“No, I don’t,” Broderick said.

“You told (a defense psychologist) that you remembered pulling the trigger,” Wells said.

“I don’t remember telling her because I don’t remember pulling the trigger,” Broderick said.

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At one point during last week’s direct examination, Broderick testified that, on the drive from La Jolla to Marston Hills, “all these thoughts kept churning in my head, like my eyeballs were turned backward. It felt like the whole world was inside my head. . . . It felt like hell, actually.”

Thursday, Wells asked why Broderick omitted such descriptions from last year’s trial.

“Maybe I’m explaining it better this year,” Broderick said.

“Maybe you’re embellishing it better this year!” Wells shouted.

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Despite her assertions that she could see neither victim, Broderick said she remembered Linda Broderick screaming, “Call the police!"--about which she did not testify last year--and that Daniel Broderick frightened her by moving toward the telephone on the night stand by the bed.

“I just panicked,” she said, admitting that she pulled the telephone from the wall after the shooting, which was “one huge explosion.”

Wells spent much of Thursday’s cross-examination, which actually began last week, seeking to impeach Broderick’s testimony. She offered numerous examples of the testimony of others, almost all of whom Broderick tried to rebut or contradict.

They included her 20-year-old daughter, Lee, a defense witness who has always supported her mother. It was Lee Broderick who testified that her mother described the killings by saying Daniel Broderick sat up in bed and shouted, “OK, you shot me, I’m dead!”

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Broderick said she did not remember saying that to her daughter.

Broderick admitted that she often carried the .38-caliber Smith & Wesson revolver, even though her son, Danny, 15, was terrified that she would use it against his father.

“Danny was so concerned about the fact that you were going to use this gun to kill his father that he stole it from you, grabbed it and took it and ran outside to try and hide it from you,” Wells said. “He ran out of the house crying because he was afraid of what you were going to do with this gun, didn’t he?”

“That’s what he said, yes,” Broderick said quietly.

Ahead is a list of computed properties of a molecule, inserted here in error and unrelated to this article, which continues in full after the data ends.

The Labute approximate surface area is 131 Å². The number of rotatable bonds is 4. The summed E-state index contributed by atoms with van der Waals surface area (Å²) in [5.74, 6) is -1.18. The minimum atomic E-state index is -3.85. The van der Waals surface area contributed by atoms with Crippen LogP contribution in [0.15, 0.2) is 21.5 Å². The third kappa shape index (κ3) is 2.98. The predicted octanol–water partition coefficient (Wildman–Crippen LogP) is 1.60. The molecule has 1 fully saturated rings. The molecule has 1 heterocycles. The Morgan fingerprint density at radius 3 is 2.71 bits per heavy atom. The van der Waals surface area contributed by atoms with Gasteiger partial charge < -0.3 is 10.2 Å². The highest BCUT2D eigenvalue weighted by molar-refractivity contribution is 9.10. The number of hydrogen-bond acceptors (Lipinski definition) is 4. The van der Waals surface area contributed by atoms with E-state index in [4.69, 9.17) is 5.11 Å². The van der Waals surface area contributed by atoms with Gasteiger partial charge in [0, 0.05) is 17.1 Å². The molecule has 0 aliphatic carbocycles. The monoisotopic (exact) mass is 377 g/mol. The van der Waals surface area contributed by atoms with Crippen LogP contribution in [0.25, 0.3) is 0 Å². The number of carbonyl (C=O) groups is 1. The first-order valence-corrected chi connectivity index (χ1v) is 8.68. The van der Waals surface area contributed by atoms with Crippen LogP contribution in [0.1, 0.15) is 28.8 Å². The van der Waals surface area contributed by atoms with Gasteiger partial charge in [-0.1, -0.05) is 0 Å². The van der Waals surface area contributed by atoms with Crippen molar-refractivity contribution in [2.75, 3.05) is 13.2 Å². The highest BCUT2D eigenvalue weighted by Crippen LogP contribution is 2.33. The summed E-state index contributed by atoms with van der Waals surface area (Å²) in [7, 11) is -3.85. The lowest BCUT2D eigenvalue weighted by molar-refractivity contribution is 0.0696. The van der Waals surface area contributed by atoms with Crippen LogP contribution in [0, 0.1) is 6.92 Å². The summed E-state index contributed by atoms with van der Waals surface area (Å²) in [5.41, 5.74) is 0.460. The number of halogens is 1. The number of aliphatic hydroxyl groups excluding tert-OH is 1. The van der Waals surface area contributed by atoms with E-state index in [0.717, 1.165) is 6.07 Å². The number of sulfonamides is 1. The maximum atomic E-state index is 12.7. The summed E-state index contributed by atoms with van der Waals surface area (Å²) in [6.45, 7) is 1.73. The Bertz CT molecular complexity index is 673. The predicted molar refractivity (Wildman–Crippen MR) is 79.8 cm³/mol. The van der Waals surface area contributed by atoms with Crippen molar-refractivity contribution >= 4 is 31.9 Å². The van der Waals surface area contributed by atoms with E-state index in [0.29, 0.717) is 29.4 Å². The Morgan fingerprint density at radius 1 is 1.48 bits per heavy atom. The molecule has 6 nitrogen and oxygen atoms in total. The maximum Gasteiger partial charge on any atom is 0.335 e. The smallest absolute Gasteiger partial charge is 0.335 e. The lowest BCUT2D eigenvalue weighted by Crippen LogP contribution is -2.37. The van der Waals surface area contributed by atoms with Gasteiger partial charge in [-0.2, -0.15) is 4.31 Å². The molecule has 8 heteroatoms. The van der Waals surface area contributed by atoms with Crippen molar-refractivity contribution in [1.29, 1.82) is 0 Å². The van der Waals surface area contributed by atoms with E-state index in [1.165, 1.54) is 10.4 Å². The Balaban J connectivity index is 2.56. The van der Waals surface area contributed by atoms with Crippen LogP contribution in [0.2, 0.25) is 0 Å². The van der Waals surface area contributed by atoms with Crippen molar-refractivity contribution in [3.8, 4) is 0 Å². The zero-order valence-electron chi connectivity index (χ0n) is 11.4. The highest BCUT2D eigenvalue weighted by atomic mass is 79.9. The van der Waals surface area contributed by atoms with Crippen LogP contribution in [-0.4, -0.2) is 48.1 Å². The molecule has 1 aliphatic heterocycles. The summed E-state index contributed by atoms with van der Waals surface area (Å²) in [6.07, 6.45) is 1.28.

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Broderick said she had once put the gun in her pocket during one of her ex-husband’s visits to pick up Danny and his younger brother, Rhett, and did so to prove that she meant no harm.

“As they were driving away, I said, ‘See, here’s the gun, I’m not going to kill your Daddy with that gun,’ ” she said.

But she admitted that she kept the gun in her purse, and that it remained loaded at all times, including the morning she made the drive from La Jolla to Marston Hills.

Broderick has contended that Daniel Broderick repeatedly used his legal prowess to have her jailed, placed in contempt of court or fined for leaving obscene messages on his answering machine when she attempted to reach her children by telephone.

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Testimony has indicated that Daniel Broderick’s extramarital affair with Linda Kolkena began in 1983. He moved out of the couple’s La Jolla home in February, 1985. A year later, he sold the home, using a complicated legal maneuver, giving Betty Broderick only a four-hour notice of the sale.

He then “bifurcated” the marriage in July, 1986, which means he went to court and made the divorce final, although the terms of the settlement were pending. The terms were still being disputed when he was killed. At the time of the divorce, Betty Broderick was left with no formal custody or visitation rights.

In court Thursday, Wells presented a series of checks and check registers, showing that, for most of the months leading up to the killings, Broderick received from her ex-husband, on time and in full, a monthly, court-ordered support payment of $16,100.

Broderick said she was finally motivated to confront her ex-husband on Nov. 5, 1989, after receiving a letter days earlier in which his attorney threatened--in her mind--a new round of fines, contempt citations and even jail sentences.

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But, she said, it was a reference saying that her “emotional disturbance has not improved” that made her rage uncontrollable.

The letter “suggests that you had a mental disturbance, but you said all the time that he was crazy,” Wells said.

“He never had a mental disturbance,” Broderick answered angrily. “He was just evil, vicious and mean.”